We found a significant interaction by sex. Elevated CVD mortality with increasing supplemental calcium intake was observed only in men; however, we cannot rule out the possibility that supplemental calcium intake may be associated with cardiovascular mortality in women. The sex difference is intriguing. In the reanalysis of the WHI study, adverse effect of calcium supplement intervention was only observed when the analysis was restricted to women who did not take personal supplement at randomization, and personal supplement use by itself was not associated with adverse outcomes regardless of intervention 9. The authors brought up an interesting hypothesis that the abrupt change in calcium intake and subsequent change in serum calcium, instead of overall calcium load, may be responsible for the adverse effects. Dietary supplement use is more prevalent and regular in women than in men and the difference is apparent in populations as young as 20 years old 29. Although no information on duration of supplement use was collected at baseline in our study, it may be reasonable to assume that, on average, male users started taking calcium supplements at an older age. Therefore, women were more likely to have achieved calcium balance and stable calcium levels long before the study, and the effect of calcium supplement became less profound.
In the subgroup analyses, smoking status was a significant effect modifier, with the adverse effect of supplement calcium only observed among smokers. Smoking can cause a wide range of detrimental effects on the cardiovascular system, and act synergistically with other risk factors to substantially increase the risk for cardiovascular diseases 30. Further study is needed to evaluate the interplay between calcium and smoking. Another potential effect modifier is vitamin D. Several lines of evidence have pointed to a beneficial effect of vitamin D on cardiovascular health 31, suggesting that co-administration of calcium with vitamin D may weaken the adverse impact of calcium. Unfortunately, information on intake of individual vitamin D supplements was not collected in our study and vitamin D in multivitamins is highly correlated with supplemental calcium intake, therefore we were not able to assess the role of vitamin D supplement.
One plausible biological mechanism through which calcium may exert harmful impact on cardiovascular health is vascular calcification, the deposit of calcium phosphate in cardiovascular structures. Emerging evidence has linked calcification of coronary arteries with increased atherosclerotic plaque burden32, risk of coronary heart disease33–34, and mortality35. Vascular calcification is an actively regulated process that not only shares key proteins and pathways, but is also intricately intertwined with bone mineralization 36. It remains unclear whether vascular calcification, like osteogenesis, is also influenced by calcium supplement intake. Among patients with end stage renal disease, daily ingestion of calcium as phosphate-binding agent is positively correlated with coronary artery calcification 37. A report of the WHI study did not find any difference in coronary artery calcification scores between the intervention and placebo groups 38, although personal intake of supplements and poor compliance might mask the real association. In addition, increased blood coagulation and arterial stiffness have also been positively linked with serum calcium and proposed as potential mechanisms by which calcium may affect cardiovascular health39. However, it is worth mentioning that calcium is widely involved in many aspects of human physiology and some of its effects may be beneficial for cardiovascular health, including lower blood pressure 40–41 and improved blood lipid profile 6. To understand the overall effects of calcium, more mechanistic studies are warranted.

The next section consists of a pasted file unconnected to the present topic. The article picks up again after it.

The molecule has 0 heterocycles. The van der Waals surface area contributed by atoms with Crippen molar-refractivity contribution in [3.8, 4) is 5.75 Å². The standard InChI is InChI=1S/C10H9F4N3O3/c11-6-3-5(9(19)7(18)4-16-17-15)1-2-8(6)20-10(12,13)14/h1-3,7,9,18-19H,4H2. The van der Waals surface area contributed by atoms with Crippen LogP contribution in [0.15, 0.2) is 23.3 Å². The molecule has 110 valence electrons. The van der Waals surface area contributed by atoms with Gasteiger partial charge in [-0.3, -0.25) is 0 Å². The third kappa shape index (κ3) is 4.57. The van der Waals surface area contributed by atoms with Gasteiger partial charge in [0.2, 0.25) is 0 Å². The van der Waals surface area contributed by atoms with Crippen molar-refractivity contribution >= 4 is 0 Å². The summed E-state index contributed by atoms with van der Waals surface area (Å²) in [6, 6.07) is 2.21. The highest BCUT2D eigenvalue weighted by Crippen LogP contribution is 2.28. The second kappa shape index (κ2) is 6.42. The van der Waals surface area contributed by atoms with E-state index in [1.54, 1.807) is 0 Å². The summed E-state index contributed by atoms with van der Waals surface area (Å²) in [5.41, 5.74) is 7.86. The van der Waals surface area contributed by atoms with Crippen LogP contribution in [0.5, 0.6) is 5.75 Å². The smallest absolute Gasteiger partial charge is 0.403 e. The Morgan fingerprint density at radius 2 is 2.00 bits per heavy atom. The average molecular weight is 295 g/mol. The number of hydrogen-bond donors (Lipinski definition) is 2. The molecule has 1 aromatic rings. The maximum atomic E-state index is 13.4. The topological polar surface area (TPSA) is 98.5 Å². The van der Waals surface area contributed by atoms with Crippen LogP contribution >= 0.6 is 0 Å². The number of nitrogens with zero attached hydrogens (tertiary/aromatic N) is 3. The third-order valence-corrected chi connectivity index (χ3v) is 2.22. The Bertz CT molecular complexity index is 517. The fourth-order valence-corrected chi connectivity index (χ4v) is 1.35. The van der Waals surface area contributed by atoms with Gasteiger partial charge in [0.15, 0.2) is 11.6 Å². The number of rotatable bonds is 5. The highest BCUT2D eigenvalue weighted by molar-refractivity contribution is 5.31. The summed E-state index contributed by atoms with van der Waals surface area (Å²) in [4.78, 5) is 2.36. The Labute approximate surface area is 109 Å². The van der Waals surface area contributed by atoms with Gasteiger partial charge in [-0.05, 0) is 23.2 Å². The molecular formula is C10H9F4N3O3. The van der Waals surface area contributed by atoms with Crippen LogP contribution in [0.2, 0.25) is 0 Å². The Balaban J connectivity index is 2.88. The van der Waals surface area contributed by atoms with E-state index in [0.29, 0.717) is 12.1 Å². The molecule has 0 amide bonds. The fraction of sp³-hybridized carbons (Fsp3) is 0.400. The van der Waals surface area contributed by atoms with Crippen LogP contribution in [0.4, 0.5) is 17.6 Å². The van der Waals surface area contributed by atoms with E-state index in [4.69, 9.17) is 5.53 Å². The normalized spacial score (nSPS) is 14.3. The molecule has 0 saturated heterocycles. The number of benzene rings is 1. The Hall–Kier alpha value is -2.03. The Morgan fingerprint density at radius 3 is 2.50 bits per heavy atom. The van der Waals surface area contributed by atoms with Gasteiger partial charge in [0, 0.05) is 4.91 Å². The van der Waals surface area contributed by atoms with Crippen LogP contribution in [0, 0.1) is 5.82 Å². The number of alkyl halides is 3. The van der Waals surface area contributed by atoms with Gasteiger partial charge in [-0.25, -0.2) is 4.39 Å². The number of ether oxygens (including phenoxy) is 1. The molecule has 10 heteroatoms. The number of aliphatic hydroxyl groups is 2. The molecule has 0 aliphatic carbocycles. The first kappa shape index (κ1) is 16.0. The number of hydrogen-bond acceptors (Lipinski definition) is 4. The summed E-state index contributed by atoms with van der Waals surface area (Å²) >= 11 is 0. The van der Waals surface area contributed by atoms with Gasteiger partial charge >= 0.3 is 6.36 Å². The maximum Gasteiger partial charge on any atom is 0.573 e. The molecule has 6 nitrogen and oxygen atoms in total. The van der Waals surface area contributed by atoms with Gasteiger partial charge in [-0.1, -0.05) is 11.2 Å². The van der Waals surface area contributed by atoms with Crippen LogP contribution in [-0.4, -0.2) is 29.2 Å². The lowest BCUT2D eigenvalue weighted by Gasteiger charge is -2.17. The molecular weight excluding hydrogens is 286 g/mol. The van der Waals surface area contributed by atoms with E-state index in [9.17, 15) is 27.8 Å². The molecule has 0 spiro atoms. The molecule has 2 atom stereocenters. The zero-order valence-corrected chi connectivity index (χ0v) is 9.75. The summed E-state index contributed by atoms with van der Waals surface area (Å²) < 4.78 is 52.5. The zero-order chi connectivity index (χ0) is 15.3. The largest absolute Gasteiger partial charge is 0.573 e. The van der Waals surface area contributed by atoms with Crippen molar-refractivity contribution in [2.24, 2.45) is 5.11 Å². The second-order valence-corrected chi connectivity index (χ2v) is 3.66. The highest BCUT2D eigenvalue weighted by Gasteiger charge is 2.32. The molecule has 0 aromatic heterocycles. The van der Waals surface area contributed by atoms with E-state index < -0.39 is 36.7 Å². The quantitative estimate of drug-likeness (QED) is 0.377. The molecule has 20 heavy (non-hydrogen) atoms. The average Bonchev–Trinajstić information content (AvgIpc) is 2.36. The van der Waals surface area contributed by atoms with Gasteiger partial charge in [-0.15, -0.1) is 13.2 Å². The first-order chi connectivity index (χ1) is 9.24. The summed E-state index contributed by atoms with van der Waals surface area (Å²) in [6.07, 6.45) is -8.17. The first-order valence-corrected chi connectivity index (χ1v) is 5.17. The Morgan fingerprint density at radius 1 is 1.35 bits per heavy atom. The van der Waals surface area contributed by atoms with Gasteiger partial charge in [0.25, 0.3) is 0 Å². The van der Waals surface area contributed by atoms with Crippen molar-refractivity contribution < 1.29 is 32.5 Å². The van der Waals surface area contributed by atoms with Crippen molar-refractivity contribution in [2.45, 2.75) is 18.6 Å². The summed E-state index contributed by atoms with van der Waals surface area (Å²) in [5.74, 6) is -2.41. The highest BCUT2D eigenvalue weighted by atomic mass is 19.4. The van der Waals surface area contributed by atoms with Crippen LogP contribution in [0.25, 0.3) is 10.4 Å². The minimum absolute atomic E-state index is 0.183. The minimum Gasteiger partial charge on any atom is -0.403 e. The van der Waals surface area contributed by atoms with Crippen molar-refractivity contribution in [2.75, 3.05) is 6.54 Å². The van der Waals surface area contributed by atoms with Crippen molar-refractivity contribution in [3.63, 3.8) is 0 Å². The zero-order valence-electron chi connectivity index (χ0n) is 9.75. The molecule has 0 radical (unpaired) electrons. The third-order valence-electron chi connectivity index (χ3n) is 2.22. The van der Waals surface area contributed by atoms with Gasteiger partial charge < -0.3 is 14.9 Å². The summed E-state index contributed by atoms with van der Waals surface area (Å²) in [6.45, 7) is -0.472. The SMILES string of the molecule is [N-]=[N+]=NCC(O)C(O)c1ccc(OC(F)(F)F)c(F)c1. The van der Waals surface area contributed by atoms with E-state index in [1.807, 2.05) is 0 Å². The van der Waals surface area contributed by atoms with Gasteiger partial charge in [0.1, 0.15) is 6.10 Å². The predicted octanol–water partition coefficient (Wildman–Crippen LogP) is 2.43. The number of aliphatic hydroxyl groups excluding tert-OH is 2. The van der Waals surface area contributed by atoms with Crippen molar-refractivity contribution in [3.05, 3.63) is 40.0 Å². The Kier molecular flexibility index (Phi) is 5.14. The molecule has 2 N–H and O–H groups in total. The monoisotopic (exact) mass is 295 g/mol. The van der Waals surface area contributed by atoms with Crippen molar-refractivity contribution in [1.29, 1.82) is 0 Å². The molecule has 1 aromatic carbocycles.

Our study has some limitations. First, we did not have information on the duration of supplement use, which might be an important factor mediating the effect of calcium supplement on CVD mortality. Second, although we controlled for multiple CVD risk factors, we could not rule out the possibility that other correlated nutrients also contributed to the observed association, or that the use of calcium supplements is a marker of behavior that is related to the CVD. We also lacked of information on family history of cardiovascular diseases that may also confound our results. Third, with self-reported intake information, we were subject to measurement error. Also, calcium intake was only measured at baseline and, therefore, we were not able to assess change in dietary or supplement intake during follow-up.
Our study has several strengths. Its large size and long follow-up allowed adequate statistical power to test the overall effect of calcium on CVD mortality with, and also assess the associations by age, BMI, smoking status, cardiovascular risk profile and multivitamin intake. We were also able to examine heart disease mortality and cerebrovascular mortality separately. Moreover, we excluded people with chronic diseases at baseline, whose dietary and supplement use pattern might be affected by their prevalent health conditions. We also conducted sensitivity analysis by excluding people who died within the first two years of follow-up, further reducing the likelihood of reverse causality.
In conclusion, our findings suggest that supplemental calcium intake is associated with elevated CVD mortality in men, but not in women. Whether there is a sex difference in the cardiovascular effect of calcium supplement warrants further investigation. Given the extensive use of calcium supplement in the population, it is of great importance to assess the impact of supplemental calcium use beyond bone health.
Funding source: This research was supported by the Intramural Research Program of the National Institutes of Health, National Cancer Institute and National Institute of Aging, National Institutes of Health, Department of Health and Human Services.
We are indebted to the participants in the NIH-AARP Diet and Health Study for their outstanding cooperation. We also thank Sigurd Hermansen and Kerry Grace Morrissey from Westat for study outcomes ascertainment and management and Leslie Carroll at Information Management Services for data support and analysis.